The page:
In October of 1874 Yusuf Abdul entered Russia a second time. He was set up in travellers’ quarters, given accommodations and food, and made the acquaintance of the mayor of Odessa, who offered to be his sponsor at baptism. This baptism, of which Yusuf Abdul had spent nearly two decades in deep desire and steadfast pursuit, occurred on the tenth of November, 1874, in the quarantine Church of Saint Nicholas in Odessa. Naturally enough, Yusuf Abdul took the Wonderworker as his patron saint, and was baptised with the name of Nikolai. When the Turks learned of his betrayal of Islam, they caught him and carved crosses in the skin of his chest and back and broke his bones. The pasha lost consciousness. Thinking that he was dead, the Turks threw him to dogs to be torn apart. But God preserved him. He regained consciousness, thanking God, Whom he loved with his whole heart. Passing Russian merchants picked Yusuf up. He told them that thieves had fallen on him, robbed him and beaten him. Out of compassion, the merchants took him to the Caucasus and gave him to a woman so that he could be taken care of. Yusuf recovered, but was unrecognizable. He was a bent-over old man, who walked with a stick, dressed poorly, but had a rich soul, endowed with spiritual power.

He succeeded in crossing from the Caucasus to Odessa and until 1891 lived much in Kazan, but also went on pilgrimages to the holy places of Russia. Once, setting out for Moscow, he found himself in Optina, which he had heard of through the fame of the Optina Elder Ambrose. He liked it very much there, but unexpectedly fell ill and was placed in the monastery infirmary. As he spoke very poor Russian, he asked if anyone spoke French. The French-speaking Elder Barsanuphius, who himself had been a colonel in the Russian Army and had served in Kazan before becoming a monk, was summoned to confess the sick pilgrim.

The Turk recounted his life to the Elder, but forbade him to reveal his secret while he was alive. During his illness he was tonsured under the name Nicholas, taking the schema. However, he recovered and settled in the Skete. Once, taking a walk with him, he suddenly said: ‘Father, can you hear the angelic music?…It’s a great happiness to hear it’. The Elder heard nothing and Fr Nicholas, in his simplicity, was amazed at his deafness. Indeed, this simple monk was carried up to heaven during his earthly life. He saw the abodes of Paradise and heard heavenly music. This we know of from the following event.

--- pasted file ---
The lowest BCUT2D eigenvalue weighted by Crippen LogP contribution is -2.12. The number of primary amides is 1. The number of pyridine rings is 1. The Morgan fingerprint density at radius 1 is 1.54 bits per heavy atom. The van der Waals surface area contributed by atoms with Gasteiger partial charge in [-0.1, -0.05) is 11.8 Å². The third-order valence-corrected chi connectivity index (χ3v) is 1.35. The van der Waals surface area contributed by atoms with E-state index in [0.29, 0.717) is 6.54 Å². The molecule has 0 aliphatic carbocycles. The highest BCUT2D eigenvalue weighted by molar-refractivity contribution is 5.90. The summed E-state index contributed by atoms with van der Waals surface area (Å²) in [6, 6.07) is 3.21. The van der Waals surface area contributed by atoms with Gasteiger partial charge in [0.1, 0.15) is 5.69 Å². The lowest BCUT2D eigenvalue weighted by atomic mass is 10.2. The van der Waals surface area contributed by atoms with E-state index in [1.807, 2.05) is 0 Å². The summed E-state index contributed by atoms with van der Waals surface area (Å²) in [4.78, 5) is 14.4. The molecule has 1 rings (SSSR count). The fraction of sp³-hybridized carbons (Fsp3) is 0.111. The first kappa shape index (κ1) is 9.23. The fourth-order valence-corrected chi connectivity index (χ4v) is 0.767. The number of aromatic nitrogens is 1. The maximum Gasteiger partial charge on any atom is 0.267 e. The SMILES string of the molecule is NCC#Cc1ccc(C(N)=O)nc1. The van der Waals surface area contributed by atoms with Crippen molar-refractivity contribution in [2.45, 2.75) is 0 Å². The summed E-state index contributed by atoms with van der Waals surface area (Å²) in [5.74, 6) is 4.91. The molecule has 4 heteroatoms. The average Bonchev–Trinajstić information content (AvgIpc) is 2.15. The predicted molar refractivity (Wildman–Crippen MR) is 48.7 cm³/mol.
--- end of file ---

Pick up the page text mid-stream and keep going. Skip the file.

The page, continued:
Fr Nicholas was always shy and silent, a sickly man who avoided everyone, although the monks all somehow involuntarily loved him. He never went to anyone’s cell, even in the daytime, let alone at night. One night, however, he came to Elder Barsanuphius’ cell. According to Fr Barsanuphius, another Elder, Fr Anatoly, had already summoned him and warned him: ‘Did you know that in our Skete, by the great mercy of God, we have our own St Andrew the Fool for Christ? Yes, we have such a man here who, whether in the body or out of the body – God knows – was, even during his life, taken up into the heavenly habitations. This is our Turk. I will bless him to come to your cell, and you question him thoroughly, and write down, from his words, what you learn from him. Only keep all this secret until his death’.

So the servant of God came to Fr Barsanuphius as an obedience. In his broken Russian he revealed his tale of the heavenly dwelling-places which had been shown to him by his Guardian Angel. The Elder’s heart trembled from the superhuman flood of the ineffable joy of triumphant, fulfilled hope. The discourse poured from Fr Nicholas’ lips and his face shone and shone, until it began to glow with some kind of extraordinary inward light. The Elder was awestruck and terrified and, in an unearthly way, joyful.

(As had happened several times in his life before, Saint Nikolai was given visions of things that would happen in the future upon earth, and also beatific visions of the heavenly realms, granted to him by the Most Holy Theotokos. Saint Nikolai had seen once, in his youth, the church in Odessa where he would be baptised, which is one reason for his devotion to Saint Nicholas the Wonderworker. At one point in his illness he was visited by blasphemous thoughts and sensory images of devils for three days. He describes how his soul was gripped by horror, and he found it a great effort even to begin to pray.

Παναγία_Божией Матери Икона_Virgin Mary –Byzantine Orthodox Icon_b2672888d1e8d8348ee7115c48782050When he began reading the akathist to Saint Nicholas, he began to weep uncontrollably, and then his head was bathed in a light and a fire which did not burn him. He beheld a vision of an ocean of light, and before him appeared Saint Andrew the Fool for Christ and his disciple Saint Epiphanios, standing in silence before him. Looking beyond them he beheld a shroud of dark crimson, and enthroned in glory, our Lord Jesus Christ in robes like those of a bishop, and at his right hand the Most Holy Theotokos, and at his left Saint John the Forerunner holding the sign of the Cross. Saint Nikolai was filled with a sense of his own unworthiness even to behold them, but they all looked upon him with great kindness. He said it was not given to him to hear one word from their lips, but he did see Father Nikolai the schemamonk of Optina being welcomed into their company in the form of a child and in the robes of a novice.

He also saw a vision of hell, with Satan holding Judas at his side, and the false prophets, and numerous people of every age and condition in great despair, unaware of each other and unable to reach each other. These were all within an abyss, which lay between him and the crimson robe upon which Christ was seated.